We finally have a well coached team, those are all pro players, not the best but they are well coached now.if they didn’t learn how to win this year, it does not matter who they draft. This reminds me of the shula years with bill arnsparger as defensive coordinator. Well done flores

    • Jason Hrina

      Jason Hrina

      November 13, 2019 at 5:42 am

      Black, this article does praise Brian Flores.

  7. Avatar


    November 11, 2019 at 7:24 pm

    I think you guys that replied missed the point,the first half of the piece was tongue in cheek…read the entire article! Jason does tend to write negative articles but this wasn’t. I hope he continues to be positive in the future and take the high road.

    Too much time in the twitter cesspool creates that negative thinking. It’s like the old sports talk radio callers over on twitter, the extreme haters are 90% of the posters, not worth the time IMO.If you hang out in the worst part of town your attitude will reflect that.

    • Jason Hrina

      Jason Hrina

      November 13, 2019 at 5:57 am

      Years of being a fan have dragged me down that pessimistic road more than I’d like, but have to say that things are looking pretty positive right now. Appreciate it, donv.

  8. Avatar


    November 12, 2019 at 6:53 am

    All we had to do was lose this year and turn the double corner blitzs loose next year. Now weve gone from tanking to just bad. There will be no reward for this.

  9. Avatar

    Pete Harrell

    November 12, 2019 at 8:42 am

    As I started reading this article I’m thinking man, this guy is bashing Flores but soon came to realize he is not bashing but pointing out how the players are being developed into a winning scheme by a HC with a winning attitude. Great article! As I said in an earlier post, One man does not a team make. Go Dolphins!! I am a stupid redneck @$$hole, lol, USA USA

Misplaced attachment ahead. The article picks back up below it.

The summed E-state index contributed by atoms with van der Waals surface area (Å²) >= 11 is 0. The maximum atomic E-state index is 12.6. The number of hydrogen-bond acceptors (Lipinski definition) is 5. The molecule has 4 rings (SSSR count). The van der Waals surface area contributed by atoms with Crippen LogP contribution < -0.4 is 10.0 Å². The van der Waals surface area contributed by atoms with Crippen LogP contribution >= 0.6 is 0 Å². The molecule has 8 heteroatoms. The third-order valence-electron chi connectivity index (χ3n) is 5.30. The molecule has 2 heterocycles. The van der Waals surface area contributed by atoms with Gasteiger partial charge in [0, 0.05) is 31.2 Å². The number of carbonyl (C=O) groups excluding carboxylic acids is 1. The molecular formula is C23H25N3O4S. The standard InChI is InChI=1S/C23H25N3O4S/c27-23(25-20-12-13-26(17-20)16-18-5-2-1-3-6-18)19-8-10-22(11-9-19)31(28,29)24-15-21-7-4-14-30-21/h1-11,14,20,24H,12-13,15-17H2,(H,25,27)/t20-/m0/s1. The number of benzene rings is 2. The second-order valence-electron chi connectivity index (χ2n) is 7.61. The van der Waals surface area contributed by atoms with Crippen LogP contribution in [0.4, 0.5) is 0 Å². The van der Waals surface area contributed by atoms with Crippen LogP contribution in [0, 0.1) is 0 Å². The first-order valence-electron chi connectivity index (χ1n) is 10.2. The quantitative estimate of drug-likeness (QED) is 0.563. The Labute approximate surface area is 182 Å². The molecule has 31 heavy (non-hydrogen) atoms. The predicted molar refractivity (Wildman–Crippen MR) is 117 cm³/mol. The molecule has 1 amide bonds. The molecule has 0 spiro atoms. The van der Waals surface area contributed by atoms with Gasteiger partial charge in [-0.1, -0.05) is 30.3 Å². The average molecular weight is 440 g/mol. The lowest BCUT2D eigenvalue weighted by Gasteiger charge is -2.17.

10. Avatar

    M. Beyant

    November 12, 2019 at 10:01 pm

    This article is so far out there anyone falling for this click bait. All he did was take your fears of your favorite football team and put it in a story not even thinking about what NFL teams ahead of the Dolphins that will actually need a QB come draft day. Definitely not the Jets or the Redskins, only the Bengals. So how are the Dolphins going to miss on their QB choice. This article made me SMH

    • Jason Hrina

      Jason Hrina

      November 13, 2019 at 5:40 am

      You’re assuming the Redskins & their new coaching staff don’t bring in one of these college prospects to be their franchise quarterback. Dwayne Haskins may be the guy, but he doesn’t look anything like that right now. This is also assuming the Redskins trade with Miami and not another team of their choice. The Dolphins certainly have an abundant amount of draft picks to play with, which obviously helps, but these past two wins void any kind of assumptions we can make about them getting their prospect-of-choice.

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Miami Dolphins

Miami Dolphins meeting with Jordan Love at the Senior Bowl

Shawn Digity



Jordan Love Miami Dolphins interest
Image courtesy of USA Today Sports

Mobile, Alabama (Locked On Dolphins) – Senior Bowl week is underway, and Tuesday set into motion the first practice.

The Senior Bowl is scheduled for Saturday, January 25, at 1:30 p.m. Central Time.